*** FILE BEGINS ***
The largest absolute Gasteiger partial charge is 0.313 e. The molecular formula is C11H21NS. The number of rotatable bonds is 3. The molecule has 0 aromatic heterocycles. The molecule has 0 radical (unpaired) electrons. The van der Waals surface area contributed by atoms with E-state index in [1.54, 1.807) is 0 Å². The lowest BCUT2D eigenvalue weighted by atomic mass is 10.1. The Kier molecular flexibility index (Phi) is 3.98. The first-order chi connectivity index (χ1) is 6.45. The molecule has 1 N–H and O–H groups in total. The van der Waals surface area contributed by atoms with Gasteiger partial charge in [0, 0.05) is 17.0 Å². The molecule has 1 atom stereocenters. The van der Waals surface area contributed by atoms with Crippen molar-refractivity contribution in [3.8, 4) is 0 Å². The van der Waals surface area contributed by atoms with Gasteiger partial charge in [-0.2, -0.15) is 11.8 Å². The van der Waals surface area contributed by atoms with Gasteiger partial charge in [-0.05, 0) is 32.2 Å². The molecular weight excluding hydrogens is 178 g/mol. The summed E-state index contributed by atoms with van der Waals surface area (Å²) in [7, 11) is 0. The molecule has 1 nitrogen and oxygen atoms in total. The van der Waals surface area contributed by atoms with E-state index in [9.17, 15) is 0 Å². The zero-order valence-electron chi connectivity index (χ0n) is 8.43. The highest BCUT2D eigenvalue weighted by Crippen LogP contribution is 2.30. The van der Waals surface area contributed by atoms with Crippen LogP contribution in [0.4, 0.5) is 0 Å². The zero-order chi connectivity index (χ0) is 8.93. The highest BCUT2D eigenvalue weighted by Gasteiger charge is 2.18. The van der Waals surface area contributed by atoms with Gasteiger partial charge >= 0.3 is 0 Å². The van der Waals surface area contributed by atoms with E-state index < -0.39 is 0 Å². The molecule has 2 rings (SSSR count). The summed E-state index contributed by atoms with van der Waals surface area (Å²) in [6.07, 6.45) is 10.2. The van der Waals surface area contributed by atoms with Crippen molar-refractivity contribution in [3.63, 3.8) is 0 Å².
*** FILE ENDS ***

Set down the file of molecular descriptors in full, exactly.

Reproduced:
The largest absolute Gasteiger partial charge is 0.313 e. The molecular formula is C11H21NS. The number of rotatable bonds is 3. The molecule has 0 aromatic heterocycles. The molecule has 0 radical (unpaired) electrons. The van der Waals surface area contributed by atoms with E-state index in [1.54, 1.807) is 0 Å². The lowest BCUT2D eigenvalue weighted by atomic mass is 10.1. The Kier molecular flexibility index (Phi) is 3.98. The first-order chi connectivity index (χ1) is 6.45. The molecule has 1 N–H and O–H groups in total. The van der Waals surface area contributed by atoms with Gasteiger partial charge in [0, 0.05) is 17.0 Å². The molecule has 1 atom stereocenters. The van der Waals surface area contributed by atoms with Crippen molar-refractivity contribution in [3.8, 4) is 0 Å². The van der Waals surface area contributed by atoms with Gasteiger partial charge in [-0.2, -0.15) is 11.8 Å². The van der Waals surface area contributed by atoms with Gasteiger partial charge in [-0.05, 0) is 32.2 Å². The molecular weight excluding hydrogens is 178 g/mol. The summed E-state index contributed by atoms with van der Waals surface area (Å²) in [7, 11) is 0. The molecule has 1 nitrogen and oxygen atoms in total. The van der Waals surface area contributed by atoms with E-state index in [9.17, 15) is 0 Å². The zero-order valence-electron chi connectivity index (χ0n) is 8.43. The highest BCUT2D eigenvalue weighted by Crippen LogP contribution is 2.30. The van der Waals surface area contributed by atoms with Crippen LogP contribution in [0.4, 0.5) is 0 Å². The zero-order chi connectivity index (χ0) is 8.93. The highest BCUT2D eigenvalue weighted by Gasteiger charge is 2.18. The van der Waals surface area contributed by atoms with Gasteiger partial charge >= 0.3 is 0 Å². The van der Waals surface area contributed by atoms with E-state index < -0.39 is 0 Å². The molecule has 2 rings (SSSR count). The summed E-state index contributed by atoms with van der Waals surface area (Å²) in [6.07, 6.45) is 10.2. The van der Waals surface area contributed by atoms with Crippen molar-refractivity contribution in [3.63, 3.8) is 0 Å².